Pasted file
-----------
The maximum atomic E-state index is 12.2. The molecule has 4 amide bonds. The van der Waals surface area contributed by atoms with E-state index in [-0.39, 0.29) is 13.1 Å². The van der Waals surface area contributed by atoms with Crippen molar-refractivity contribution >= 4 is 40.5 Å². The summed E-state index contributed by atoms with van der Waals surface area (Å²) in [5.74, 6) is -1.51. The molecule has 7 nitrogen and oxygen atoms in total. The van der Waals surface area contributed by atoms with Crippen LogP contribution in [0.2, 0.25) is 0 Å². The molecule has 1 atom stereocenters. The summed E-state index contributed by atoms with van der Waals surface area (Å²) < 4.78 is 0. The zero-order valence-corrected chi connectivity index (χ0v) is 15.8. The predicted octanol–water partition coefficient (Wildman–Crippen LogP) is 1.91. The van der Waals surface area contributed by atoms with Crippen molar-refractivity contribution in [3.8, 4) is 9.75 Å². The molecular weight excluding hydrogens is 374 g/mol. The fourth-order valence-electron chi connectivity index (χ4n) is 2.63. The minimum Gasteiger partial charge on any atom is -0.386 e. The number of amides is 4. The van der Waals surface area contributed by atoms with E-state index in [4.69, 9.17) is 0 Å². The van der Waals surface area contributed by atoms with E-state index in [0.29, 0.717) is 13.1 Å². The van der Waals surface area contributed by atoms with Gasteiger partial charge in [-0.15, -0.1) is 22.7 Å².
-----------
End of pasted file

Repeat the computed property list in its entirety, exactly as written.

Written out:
The maximum atomic E-state index is 12.2. The molecule has 4 amide bonds. The van der Waals surface area contributed by atoms with E-state index in [-0.39, 0.29) is 13.1 Å². The van der Waals surface area contributed by atoms with Crippen molar-refractivity contribution >= 4 is 40.5 Å². The summed E-state index contributed by atoms with van der Waals surface area (Å²) in [5.74, 6) is -1.51. The molecule has 7 nitrogen and oxygen atoms in total. The van der Waals surface area contributed by atoms with Crippen LogP contribution in [0.2, 0.25) is 0 Å². The molecule has 1 atom stereocenters. The summed E-state index contributed by atoms with van der Waals surface area (Å²) < 4.78 is 0. The zero-order valence-corrected chi connectivity index (χ0v) is 15.8. The predicted octanol–water partition coefficient (Wildman–Crippen LogP) is 1.91. The van der Waals surface area contributed by atoms with Crippen molar-refractivity contribution in [3.8, 4) is 9.75 Å². The molecular weight excluding hydrogens is 374 g/mol. The fourth-order valence-electron chi connectivity index (χ4n) is 2.63. The minimum Gasteiger partial charge on any atom is -0.386 e. The number of amides is 4. The van der Waals surface area contributed by atoms with E-state index in [4.69, 9.17) is 0 Å². The van der Waals surface area contributed by atoms with E-state index in [0.29, 0.717) is 13.1 Å². The van der Waals surface area contributed by atoms with Gasteiger partial charge in [-0.15, -0.1) is 22.7 Å².